HM Treasury announced that borrowers that avail the government-backed Bounce Back Loan Scheme, or BBLS, to get through the COVID-19 crisis will now have the option to tailor repayments according to their individual circumstances. HM Treasury highlighted that the "Pay as You Grow" repayment flexibilities now include the option to delay all repayments for a further six months; this means that businesses can choose to make no payments on their loans until 18 months after they originally took the loans. The option to pause repayments will now be available to all from their first repayment, rather than after six repayments have been made.
Pay as You Grow will also enable borrowers to extend the length of their loans from six to ten years and make interest-only payments for six months, to tailor their repayment schedule to suit their individual circumstances. These Pay as You Grow options will be available to more than 1.4 million businesses that took nearly GBP 45 billion through the Bounce Back Loan Scheme. This is in addition to the government covering the costs of interest for the first year of the loan. Lenders will proactively and directly inform the customers of Pay as You Grow, though borrowers should only expect correspondence three months before the first repayments are due. The government has made clear that lenders are expected to offer Pay as You Grow options to all borrowers under the Bounce Back Loan Scheme. Moreover, the conduct rules of FCA require lenders to show due consideration and appropriate forbearance to borrowers in difficulty.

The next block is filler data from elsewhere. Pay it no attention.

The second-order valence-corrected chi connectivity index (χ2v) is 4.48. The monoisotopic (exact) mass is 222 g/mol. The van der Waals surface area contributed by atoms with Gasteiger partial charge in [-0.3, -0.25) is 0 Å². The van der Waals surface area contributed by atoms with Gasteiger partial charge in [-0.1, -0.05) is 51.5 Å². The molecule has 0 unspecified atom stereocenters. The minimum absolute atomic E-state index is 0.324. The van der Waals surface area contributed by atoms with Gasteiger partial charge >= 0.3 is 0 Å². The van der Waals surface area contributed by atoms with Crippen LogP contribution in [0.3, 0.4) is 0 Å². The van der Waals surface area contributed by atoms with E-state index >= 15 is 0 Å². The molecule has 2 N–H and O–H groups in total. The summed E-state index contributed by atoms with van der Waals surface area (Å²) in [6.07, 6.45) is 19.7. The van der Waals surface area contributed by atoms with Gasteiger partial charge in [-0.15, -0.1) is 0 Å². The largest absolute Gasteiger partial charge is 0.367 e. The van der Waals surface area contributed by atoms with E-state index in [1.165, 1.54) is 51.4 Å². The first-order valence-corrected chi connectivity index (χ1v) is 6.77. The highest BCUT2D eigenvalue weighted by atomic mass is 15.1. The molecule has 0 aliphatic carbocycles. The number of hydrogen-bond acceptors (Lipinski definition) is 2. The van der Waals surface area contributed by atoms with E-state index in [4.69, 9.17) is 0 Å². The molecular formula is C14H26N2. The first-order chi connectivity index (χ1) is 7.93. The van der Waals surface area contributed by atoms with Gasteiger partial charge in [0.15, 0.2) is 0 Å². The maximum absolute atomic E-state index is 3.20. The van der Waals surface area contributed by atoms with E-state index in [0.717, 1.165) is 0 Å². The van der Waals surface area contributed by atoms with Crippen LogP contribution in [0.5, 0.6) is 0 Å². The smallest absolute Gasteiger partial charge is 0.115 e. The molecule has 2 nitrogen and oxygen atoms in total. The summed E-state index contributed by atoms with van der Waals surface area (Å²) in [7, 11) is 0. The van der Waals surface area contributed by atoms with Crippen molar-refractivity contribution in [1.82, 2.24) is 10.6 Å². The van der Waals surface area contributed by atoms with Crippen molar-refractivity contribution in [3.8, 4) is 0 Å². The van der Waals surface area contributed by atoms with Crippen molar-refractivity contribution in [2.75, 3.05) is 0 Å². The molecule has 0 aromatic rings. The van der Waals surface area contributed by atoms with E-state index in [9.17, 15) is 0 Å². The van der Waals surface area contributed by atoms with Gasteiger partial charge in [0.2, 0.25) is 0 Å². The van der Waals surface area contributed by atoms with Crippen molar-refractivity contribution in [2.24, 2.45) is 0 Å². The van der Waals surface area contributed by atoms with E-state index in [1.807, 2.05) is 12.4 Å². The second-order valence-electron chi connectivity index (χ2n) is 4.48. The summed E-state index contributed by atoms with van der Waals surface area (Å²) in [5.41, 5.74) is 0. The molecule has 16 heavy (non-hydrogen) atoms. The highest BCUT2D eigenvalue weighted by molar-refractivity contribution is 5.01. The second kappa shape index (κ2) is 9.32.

Related Link: News Release
Keywords: Europe, UK, Banking, COVID-19, BBLS, Bounce Back Loan Scheme, Credit Risk, Pay as You Grow, Loan Repayment, HM Treasury
Leading economist; commercial real estate; performance forecasting, econometric infrastructure; data modeling; credit risk modeling; portfolio assessment; custom commercial real estate analysis; thought leader.
Previous ArticleESRB Recommends Reciprocation of Certain Macro-Prudential Measures
The three European Supervisory Authorities (ESAs) issued a letter to inform about delay in the Sustainable Finance Disclosure Regulation (SFDR) mandate, along with a Call for Evidence on greenwashing practices.
The International Sustainability Standards Board (ISSB) of the IFRS Foundations made several announcements at COP27 and with respect to its work on the sustainability standards.
The International Organization for Securities Commissions (IOSCO), at COP27, outlined the regulatory priorities for sustainability disclosures, mitigation of greenwashing, and promotion of integrity in carbon markets.
The European Banking Authority (EBA) issued a statement in the context of COP27, clarified the operationalization of intermediate EU parent undertakings (IPUs) of third-country groups
The Office of the Superintendent of Financial Institutions (OSFI) published an annual report on its activities, a report on forward-looking work.
The Australian Prudential Regulation Authority (APRA) finalized amendments to the capital framework, announced a review of the prudential framework for groups.
The Bank for International Settlements (BIS) Innovation Hubs and several central banks are working together on various central bank digital currency (CBDC) pilots.
The European Central Bank (ECB) published the results of its thematic review, which shows that banks are still far from adequately managing climate and environmental risks.
Among its recent publications, the European Banking Authority (EBA) published the final standards and guidelines on interest rate risk arising from non-trading book activities (IRRBB)
The European Commission (EC) recently adopted regulations with respect to the calculation of own funds requirements for market risk, the prudential treatment of global systemically important institutions (G-SIIs)